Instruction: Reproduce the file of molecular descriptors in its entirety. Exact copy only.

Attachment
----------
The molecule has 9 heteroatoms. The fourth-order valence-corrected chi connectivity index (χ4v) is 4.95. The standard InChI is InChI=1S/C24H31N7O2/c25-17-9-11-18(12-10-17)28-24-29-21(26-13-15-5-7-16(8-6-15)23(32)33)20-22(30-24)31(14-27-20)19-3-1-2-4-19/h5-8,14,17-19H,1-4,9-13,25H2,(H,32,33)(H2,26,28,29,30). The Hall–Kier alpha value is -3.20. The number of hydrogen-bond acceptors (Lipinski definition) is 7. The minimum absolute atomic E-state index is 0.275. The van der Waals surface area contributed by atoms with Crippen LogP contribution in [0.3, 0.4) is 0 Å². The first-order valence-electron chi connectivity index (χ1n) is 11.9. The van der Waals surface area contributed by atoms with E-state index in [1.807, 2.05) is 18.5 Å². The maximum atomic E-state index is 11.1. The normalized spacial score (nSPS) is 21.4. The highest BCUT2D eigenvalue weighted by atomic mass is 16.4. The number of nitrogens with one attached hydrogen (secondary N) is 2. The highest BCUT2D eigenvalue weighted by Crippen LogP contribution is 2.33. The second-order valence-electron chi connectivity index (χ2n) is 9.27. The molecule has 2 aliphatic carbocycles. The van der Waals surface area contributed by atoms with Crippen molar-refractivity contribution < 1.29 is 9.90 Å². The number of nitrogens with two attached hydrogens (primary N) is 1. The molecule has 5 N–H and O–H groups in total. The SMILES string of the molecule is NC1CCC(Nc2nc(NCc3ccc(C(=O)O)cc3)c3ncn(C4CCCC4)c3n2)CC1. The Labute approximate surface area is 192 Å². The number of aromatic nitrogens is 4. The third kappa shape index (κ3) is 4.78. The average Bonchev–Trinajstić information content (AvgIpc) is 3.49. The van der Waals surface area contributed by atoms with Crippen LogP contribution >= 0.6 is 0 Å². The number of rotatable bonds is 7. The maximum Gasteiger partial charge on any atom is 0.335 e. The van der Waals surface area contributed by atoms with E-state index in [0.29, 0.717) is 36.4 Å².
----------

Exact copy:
The molecule has 9 heteroatoms. The fourth-order valence-corrected chi connectivity index (χ4v) is 4.95. The standard InChI is InChI=1S/C24H31N7O2/c25-17-9-11-18(12-10-17)28-24-29-21(26-13-15-5-7-16(8-6-15)23(32)33)20-22(30-24)31(14-27-20)19-3-1-2-4-19/h5-8,14,17-19H,1-4,9-13,25H2,(H,32,33)(H2,26,28,29,30). The Hall–Kier alpha value is -3.20. The number of hydrogen-bond acceptors (Lipinski definition) is 7. The minimum absolute atomic E-state index is 0.275. The van der Waals surface area contributed by atoms with Crippen LogP contribution in [0.3, 0.4) is 0 Å². The first-order valence-electron chi connectivity index (χ1n) is 11.9. The van der Waals surface area contributed by atoms with E-state index in [1.807, 2.05) is 18.5 Å². The maximum atomic E-state index is 11.1. The normalized spacial score (nSPS) is 21.4. The highest BCUT2D eigenvalue weighted by atomic mass is 16.4. The number of nitrogens with one attached hydrogen (secondary N) is 2. The highest BCUT2D eigenvalue weighted by Crippen LogP contribution is 2.33. The second-order valence-electron chi connectivity index (χ2n) is 9.27. The molecule has 2 aliphatic carbocycles. The van der Waals surface area contributed by atoms with Crippen molar-refractivity contribution < 1.29 is 9.90 Å². The number of nitrogens with two attached hydrogens (primary N) is 1. The molecule has 5 N–H and O–H groups in total. The SMILES string of the molecule is NC1CCC(Nc2nc(NCc3ccc(C(=O)O)cc3)c3ncn(C4CCCC4)c3n2)CC1. The Labute approximate surface area is 192 Å². The number of aromatic nitrogens is 4. The third kappa shape index (κ3) is 4.78. The average Bonchev–Trinajstić information content (AvgIpc) is 3.49. The van der Waals surface area contributed by atoms with Crippen LogP contribution >= 0.6 is 0 Å². The number of rotatable bonds is 7. The maximum Gasteiger partial charge on any atom is 0.335 e. The van der Waals surface area contributed by atoms with E-state index in [0.29, 0.717) is 36.4 Å².